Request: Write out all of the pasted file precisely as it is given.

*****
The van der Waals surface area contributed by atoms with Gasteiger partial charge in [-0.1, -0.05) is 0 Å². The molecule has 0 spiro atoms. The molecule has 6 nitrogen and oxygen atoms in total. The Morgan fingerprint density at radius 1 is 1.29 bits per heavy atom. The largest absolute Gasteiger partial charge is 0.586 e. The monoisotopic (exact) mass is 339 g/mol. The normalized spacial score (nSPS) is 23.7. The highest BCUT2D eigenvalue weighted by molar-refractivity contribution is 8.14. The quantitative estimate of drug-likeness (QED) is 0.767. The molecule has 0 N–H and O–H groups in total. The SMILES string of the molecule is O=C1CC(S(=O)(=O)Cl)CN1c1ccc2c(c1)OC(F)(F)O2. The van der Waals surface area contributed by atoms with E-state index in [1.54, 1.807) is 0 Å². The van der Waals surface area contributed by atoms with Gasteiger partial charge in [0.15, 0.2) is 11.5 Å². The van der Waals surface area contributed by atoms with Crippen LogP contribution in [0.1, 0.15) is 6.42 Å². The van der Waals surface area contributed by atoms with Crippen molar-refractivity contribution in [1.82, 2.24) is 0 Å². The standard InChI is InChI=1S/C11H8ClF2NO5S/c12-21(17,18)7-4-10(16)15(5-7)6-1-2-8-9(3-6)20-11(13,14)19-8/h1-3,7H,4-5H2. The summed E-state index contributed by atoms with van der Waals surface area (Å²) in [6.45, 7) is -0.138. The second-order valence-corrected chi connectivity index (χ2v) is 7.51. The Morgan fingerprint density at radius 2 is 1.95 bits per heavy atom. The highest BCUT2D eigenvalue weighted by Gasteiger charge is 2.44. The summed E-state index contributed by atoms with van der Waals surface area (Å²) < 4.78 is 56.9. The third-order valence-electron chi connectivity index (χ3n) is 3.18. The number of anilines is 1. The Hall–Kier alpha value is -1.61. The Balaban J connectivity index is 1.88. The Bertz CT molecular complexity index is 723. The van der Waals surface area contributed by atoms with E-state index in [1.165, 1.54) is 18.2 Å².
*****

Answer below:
The van der Waals surface area contributed by atoms with Gasteiger partial charge in [-0.1, -0.05) is 0 Å². The molecule has 0 spiro atoms. The molecule has 6 nitrogen and oxygen atoms in total. The Morgan fingerprint density at radius 1 is 1.29 bits per heavy atom. The largest absolute Gasteiger partial charge is 0.586 e. The monoisotopic (exact) mass is 339 g/mol. The normalized spacial score (nSPS) is 23.7. The highest BCUT2D eigenvalue weighted by molar-refractivity contribution is 8.14. The quantitative estimate of drug-likeness (QED) is 0.767. The molecule has 0 N–H and O–H groups in total. The SMILES string of the molecule is O=C1CC(S(=O)(=O)Cl)CN1c1ccc2c(c1)OC(F)(F)O2. The van der Waals surface area contributed by atoms with E-state index in [1.54, 1.807) is 0 Å². The van der Waals surface area contributed by atoms with Gasteiger partial charge in [0.15, 0.2) is 11.5 Å². The van der Waals surface area contributed by atoms with Crippen LogP contribution in [0.1, 0.15) is 6.42 Å². The van der Waals surface area contributed by atoms with Crippen molar-refractivity contribution in [1.82, 2.24) is 0 Å². The standard InChI is InChI=1S/C11H8ClF2NO5S/c12-21(17,18)7-4-10(16)15(5-7)6-1-2-8-9(3-6)20-11(13,14)19-8/h1-3,7H,4-5H2. The summed E-state index contributed by atoms with van der Waals surface area (Å²) in [6.45, 7) is -0.138. The second-order valence-corrected chi connectivity index (χ2v) is 7.51. The Morgan fingerprint density at radius 2 is 1.95 bits per heavy atom. The highest BCUT2D eigenvalue weighted by Gasteiger charge is 2.44. The summed E-state index contributed by atoms with van der Waals surface area (Å²) < 4.78 is 56.9. The third-order valence-electron chi connectivity index (χ3n) is 3.18. The number of anilines is 1. The Hall–Kier alpha value is -1.61. The Balaban J connectivity index is 1.88. The Bertz CT molecular complexity index is 723. The van der Waals surface area contributed by atoms with E-state index in [1.165, 1.54) is 18.2 Å².